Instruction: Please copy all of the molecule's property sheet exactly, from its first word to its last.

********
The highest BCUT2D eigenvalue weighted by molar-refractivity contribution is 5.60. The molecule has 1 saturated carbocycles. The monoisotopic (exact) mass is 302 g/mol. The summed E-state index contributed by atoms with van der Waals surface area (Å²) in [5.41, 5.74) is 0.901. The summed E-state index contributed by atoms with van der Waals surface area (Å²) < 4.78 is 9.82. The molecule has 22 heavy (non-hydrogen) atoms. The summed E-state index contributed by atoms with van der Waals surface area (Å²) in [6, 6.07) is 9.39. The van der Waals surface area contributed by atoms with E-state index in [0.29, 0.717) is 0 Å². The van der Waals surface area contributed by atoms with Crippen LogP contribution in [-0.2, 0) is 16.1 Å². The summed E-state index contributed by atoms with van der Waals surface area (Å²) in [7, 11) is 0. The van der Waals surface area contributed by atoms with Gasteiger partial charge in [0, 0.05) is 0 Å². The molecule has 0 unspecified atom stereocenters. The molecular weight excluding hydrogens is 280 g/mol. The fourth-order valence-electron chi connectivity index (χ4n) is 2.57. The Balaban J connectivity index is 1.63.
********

The highest BCUT2D eigenvalue weighted by molar-refractivity contribution is 5.60. The molecule has 1 saturated carbocycles. The monoisotopic (exact) mass is 302 g/mol. The summed E-state index contributed by atoms with van der Waals surface area (Å²) in [5.41, 5.74) is 0.901. The summed E-state index contributed by atoms with van der Waals surface area (Å²) < 4.78 is 9.82. The molecule has 22 heavy (non-hydrogen) atoms. The summed E-state index contributed by atoms with van der Waals surface area (Å²) in [6, 6.07) is 9.39. The van der Waals surface area contributed by atoms with E-state index in [0.29, 0.717) is 0 Å². The van der Waals surface area contributed by atoms with Crippen LogP contribution in [-0.2, 0) is 16.1 Å². The summed E-state index contributed by atoms with van der Waals surface area (Å²) in [7, 11) is 0. The van der Waals surface area contributed by atoms with Gasteiger partial charge in [0, 0.05) is 0 Å². The molecule has 0 unspecified atom stereocenters. The molecular weight excluding hydrogens is 280 g/mol. The fourth-order valence-electron chi connectivity index (χ4n) is 2.57. The Balaban J connectivity index is 1.63.